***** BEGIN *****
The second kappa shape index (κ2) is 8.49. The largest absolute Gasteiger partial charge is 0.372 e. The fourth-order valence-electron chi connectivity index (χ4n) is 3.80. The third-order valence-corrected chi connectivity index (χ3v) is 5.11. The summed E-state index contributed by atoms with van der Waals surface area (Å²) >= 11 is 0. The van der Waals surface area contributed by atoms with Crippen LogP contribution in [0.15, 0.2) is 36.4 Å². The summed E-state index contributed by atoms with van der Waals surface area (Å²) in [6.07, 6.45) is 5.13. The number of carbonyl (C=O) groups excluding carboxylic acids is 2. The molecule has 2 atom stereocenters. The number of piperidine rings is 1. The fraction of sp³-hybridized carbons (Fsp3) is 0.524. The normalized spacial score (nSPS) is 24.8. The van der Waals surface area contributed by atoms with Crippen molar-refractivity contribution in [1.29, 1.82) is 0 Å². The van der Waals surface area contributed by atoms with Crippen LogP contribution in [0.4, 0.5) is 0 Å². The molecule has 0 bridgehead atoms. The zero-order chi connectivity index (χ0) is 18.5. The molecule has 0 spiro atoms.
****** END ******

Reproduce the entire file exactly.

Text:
The second kappa shape index (κ2) is 8.49. The largest absolute Gasteiger partial charge is 0.372 e. The fourth-order valence-electron chi connectivity index (χ4n) is 3.80. The third-order valence-corrected chi connectivity index (χ3v) is 5.11. The summed E-state index contributed by atoms with van der Waals surface area (Å²) >= 11 is 0. The van der Waals surface area contributed by atoms with Crippen LogP contribution in [0.15, 0.2) is 36.4 Å². The summed E-state index contributed by atoms with van der Waals surface area (Å²) in [6.07, 6.45) is 5.13. The number of carbonyl (C=O) groups excluding carboxylic acids is 2. The molecule has 2 atom stereocenters. The number of piperidine rings is 1. The fraction of sp³-hybridized carbons (Fsp3) is 0.524. The normalized spacial score (nSPS) is 24.8. The van der Waals surface area contributed by atoms with Crippen molar-refractivity contribution in [1.29, 1.82) is 0 Å². The van der Waals surface area contributed by atoms with Crippen LogP contribution in [0.4, 0.5) is 0 Å². The molecule has 0 bridgehead atoms. The zero-order chi connectivity index (χ0) is 18.5. The molecule has 0 spiro atoms.